Jean: There are a few challenges that come to mind, the first being that what we do, website maintenance, is relatively new to the wider audience of WordPress website owners who used to think they can do everything themselves. And so, a large part of our job is to educate our clients as to the importance of maintenance for a website.

Clients understand for the most part the importance of SEO so they can be found through search engines. But concepts such as security and performance are very often only paid lip service… but these things matter, a lot!

The other challenge is somewhat ironic; if we do a good job of maintaining a site, “nothing” happens, and so, clients will sometimes ask us “Why are we paying you, nothing happens?”, to which our answer is “Exactly. Because we’re doing a good job.” 🙂

Cloudways: Well, customers can be a handful. Jean, you must be using several tools in your project workflows. Can you name some for our readers?

Jean: Like any established business, we use a number of line-of-business applications for accounting, invoicing, email… Everything we use is cloud-based and provides APIs so that we can access our data from anywhere, even though we have a physical office.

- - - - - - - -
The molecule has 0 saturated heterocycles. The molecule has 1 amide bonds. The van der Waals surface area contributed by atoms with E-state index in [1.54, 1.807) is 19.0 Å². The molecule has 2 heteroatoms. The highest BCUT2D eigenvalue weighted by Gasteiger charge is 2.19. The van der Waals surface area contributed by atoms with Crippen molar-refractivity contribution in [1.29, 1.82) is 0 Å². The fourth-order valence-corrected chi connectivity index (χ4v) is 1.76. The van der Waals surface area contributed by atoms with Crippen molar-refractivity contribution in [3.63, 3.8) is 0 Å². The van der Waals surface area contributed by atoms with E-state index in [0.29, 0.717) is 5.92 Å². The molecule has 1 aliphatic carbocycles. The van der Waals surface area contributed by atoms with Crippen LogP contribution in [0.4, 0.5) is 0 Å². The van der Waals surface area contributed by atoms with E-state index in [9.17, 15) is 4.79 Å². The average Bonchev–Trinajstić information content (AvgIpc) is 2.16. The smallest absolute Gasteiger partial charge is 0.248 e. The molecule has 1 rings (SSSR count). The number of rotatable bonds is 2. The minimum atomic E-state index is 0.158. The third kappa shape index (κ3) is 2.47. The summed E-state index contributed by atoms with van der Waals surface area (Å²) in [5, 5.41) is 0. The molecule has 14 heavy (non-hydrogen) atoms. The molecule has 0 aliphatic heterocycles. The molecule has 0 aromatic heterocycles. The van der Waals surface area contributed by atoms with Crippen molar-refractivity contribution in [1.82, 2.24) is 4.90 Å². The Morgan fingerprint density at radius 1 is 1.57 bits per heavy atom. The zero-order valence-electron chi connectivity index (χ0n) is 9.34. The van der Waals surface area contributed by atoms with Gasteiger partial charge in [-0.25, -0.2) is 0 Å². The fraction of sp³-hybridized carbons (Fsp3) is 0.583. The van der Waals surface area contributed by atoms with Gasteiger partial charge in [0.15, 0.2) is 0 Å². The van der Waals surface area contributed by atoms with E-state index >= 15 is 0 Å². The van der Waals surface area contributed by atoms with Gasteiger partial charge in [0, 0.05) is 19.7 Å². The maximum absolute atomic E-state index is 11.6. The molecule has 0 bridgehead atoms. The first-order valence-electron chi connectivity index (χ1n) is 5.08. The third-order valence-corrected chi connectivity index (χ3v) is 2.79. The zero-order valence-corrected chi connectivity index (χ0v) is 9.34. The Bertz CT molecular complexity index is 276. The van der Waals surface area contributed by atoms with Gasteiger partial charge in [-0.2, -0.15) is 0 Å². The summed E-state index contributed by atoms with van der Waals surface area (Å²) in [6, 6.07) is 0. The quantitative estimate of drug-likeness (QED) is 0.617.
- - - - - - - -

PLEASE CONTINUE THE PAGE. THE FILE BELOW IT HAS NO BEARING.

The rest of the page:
For sales, we rely on Hubspot and Zapier, which lets us automate many of our sales-related activities, manage our opportunity pipeline as well as integrate a Chatbot into our website to increase our conversion rate.

But if I had to choose the one tool that’s essential to every team member, I’d have to say it’s Teamwork. This SAAS solution provides us with Project Management, Ticketing System, Client Portal, Intranet and Chat software, all of which are integrated and can seamlessly work with each other.

This allows us to receive Support tickets from client emails, automatically create tasks in their support project and for our team to chat about the issue in the context of the client’s project. And from client interactions, document best practices into our intranet for future reference.

Cloudways: So you are the co-founder of a real estate platform that uses WordPress Multisite. I think there isn’t a better person to ask this question from, how would you define the boundary line between using WordPress multisite and setting up individual WordPress websites? 

Jean: While I am no longer a partner in that platform having sold my equity, I can definitely speak to this topic.

In my view, a WordPress Multisite installation shines when you need to deliver a large number of websites that all use relatively the same underlying technical capabilities. This means using the same theme (or similar child themes off a parent theme), using almost the same set of plugins (there are always exceptions) and having the technical know-how that not every plugin works as you would expect if network-activated.